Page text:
Author, lecturer, and naturalist
The City of Newton is under attack from alien invaders. They have come from far away and are taking over our back yards, parks, and conservation areas. Slowly and quietly they are creeping into our public open spaces, disrupting the natural balance of nature and crowding out our native plants Some of them, like purple loosestrife, are quite pretty but take over our wetlands; others like Japanese knotweed grow tall extremely fast while spreading farther afield underground; still others are even sold at garden stores to unsuspecting customers. Well known author, lecturer and naturalist Peter Alden, from Concord, MA, will present a lecture and slideshow with a stunning display of the twenty worst invasive alien plants in the Newton area. You will come away from the presentation with the knowledge of how to recognize these plants and what some of the control options are. You will find out what is happening at the state level and in the legislature in how to deal with severe menace to our city’s biodiversity. The lecturer will also conduct an instant village by village poll of attendees to try to assess where in Newton these invasives pose the most threat. He has in preparation a new “Field Guide to the Invasive Plants of New England and the Northeast”.
Peter Alden was the inaugural speaker in the Conservators lecture series (now celebrating its 5th anniversary). Alden, a renowned birder and entertaining and informative speaker, has led over 250 ecotours to over a hundred countries on all seven continents and lectured all over the world for travel and museum organizations. In his work for the Massachusetts Executive Office of Environmental Affairs, he spearheaded the first ever statewide Biodiversity Days, in which citizen naturalists in over 80 Massachusetts towns went out into the field to do a species census. This provided a valuable and interesting snapshot of common and unusual species present both here in Newton and across the state of Massachusetts. He is the author of over a dozen nature field guides including the groundbreaking “National Audubon Society Field Guide to New England” (Knopf, 1998). This book is an easy to use field guide for identifying 1,000 of our region’s wildflowers, trees, mushrooms, mosses, fishes, amphibians, reptiles, birds, butterflies, mammals and much more. Other regional field guides in the series cover California, Florida, the Mid-Atlantic States, the Pacific Northwest, Rocky Mountain States, and the Southwestern States. For younger naturalists, along with Roger Tory Peterson, he produced the Peterson First Guide to Mammals of North America and coloring books for both birds and mammals. Other of his books include “The National Audubon Society Field Guide to African Wildlife” (1995) and “Finding Birds Around the World” (1982). Signed copies of his field guide will be available before and after the lecture.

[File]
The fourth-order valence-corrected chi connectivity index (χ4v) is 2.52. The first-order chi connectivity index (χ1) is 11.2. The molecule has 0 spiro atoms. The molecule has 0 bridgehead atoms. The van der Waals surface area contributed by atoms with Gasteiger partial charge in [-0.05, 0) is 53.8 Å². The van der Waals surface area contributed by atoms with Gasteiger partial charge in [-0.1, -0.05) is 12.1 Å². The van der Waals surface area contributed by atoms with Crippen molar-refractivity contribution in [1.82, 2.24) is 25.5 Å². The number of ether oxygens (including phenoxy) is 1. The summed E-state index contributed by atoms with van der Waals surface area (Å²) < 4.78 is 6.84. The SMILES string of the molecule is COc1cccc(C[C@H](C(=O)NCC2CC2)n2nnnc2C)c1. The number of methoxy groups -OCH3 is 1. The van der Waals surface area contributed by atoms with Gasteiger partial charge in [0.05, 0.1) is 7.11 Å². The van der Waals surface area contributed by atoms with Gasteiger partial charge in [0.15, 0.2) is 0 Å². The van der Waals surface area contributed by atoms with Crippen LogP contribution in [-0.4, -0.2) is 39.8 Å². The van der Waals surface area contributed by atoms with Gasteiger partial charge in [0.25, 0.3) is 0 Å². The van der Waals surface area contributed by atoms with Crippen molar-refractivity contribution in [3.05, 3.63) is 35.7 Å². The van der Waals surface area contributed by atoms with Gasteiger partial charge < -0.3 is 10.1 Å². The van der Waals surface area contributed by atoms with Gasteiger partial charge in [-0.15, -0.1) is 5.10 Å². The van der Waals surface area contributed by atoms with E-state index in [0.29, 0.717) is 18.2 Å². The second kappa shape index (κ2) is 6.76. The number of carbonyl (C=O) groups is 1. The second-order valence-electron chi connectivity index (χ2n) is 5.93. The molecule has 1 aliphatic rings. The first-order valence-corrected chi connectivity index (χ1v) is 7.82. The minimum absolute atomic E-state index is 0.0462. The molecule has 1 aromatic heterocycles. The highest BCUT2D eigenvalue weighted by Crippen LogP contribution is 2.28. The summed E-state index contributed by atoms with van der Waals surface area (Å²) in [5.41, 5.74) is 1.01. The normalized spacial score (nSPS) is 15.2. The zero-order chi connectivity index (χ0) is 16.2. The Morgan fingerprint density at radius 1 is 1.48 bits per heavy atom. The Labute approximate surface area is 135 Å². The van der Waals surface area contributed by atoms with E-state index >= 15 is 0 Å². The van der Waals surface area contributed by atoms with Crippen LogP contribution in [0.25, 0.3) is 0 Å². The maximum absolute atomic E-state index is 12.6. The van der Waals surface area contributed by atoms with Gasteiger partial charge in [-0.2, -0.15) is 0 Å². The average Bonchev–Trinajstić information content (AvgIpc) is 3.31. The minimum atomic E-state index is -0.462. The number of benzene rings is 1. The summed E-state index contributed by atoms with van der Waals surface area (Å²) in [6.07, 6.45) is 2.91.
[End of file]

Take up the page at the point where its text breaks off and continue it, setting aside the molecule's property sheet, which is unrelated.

Watch the lecture on video: Part 1 Part 2
The free Newton Conservators Lecture Series , now in its fifth year, is cosponsored by the Newton Conservators and the Newton Free Library.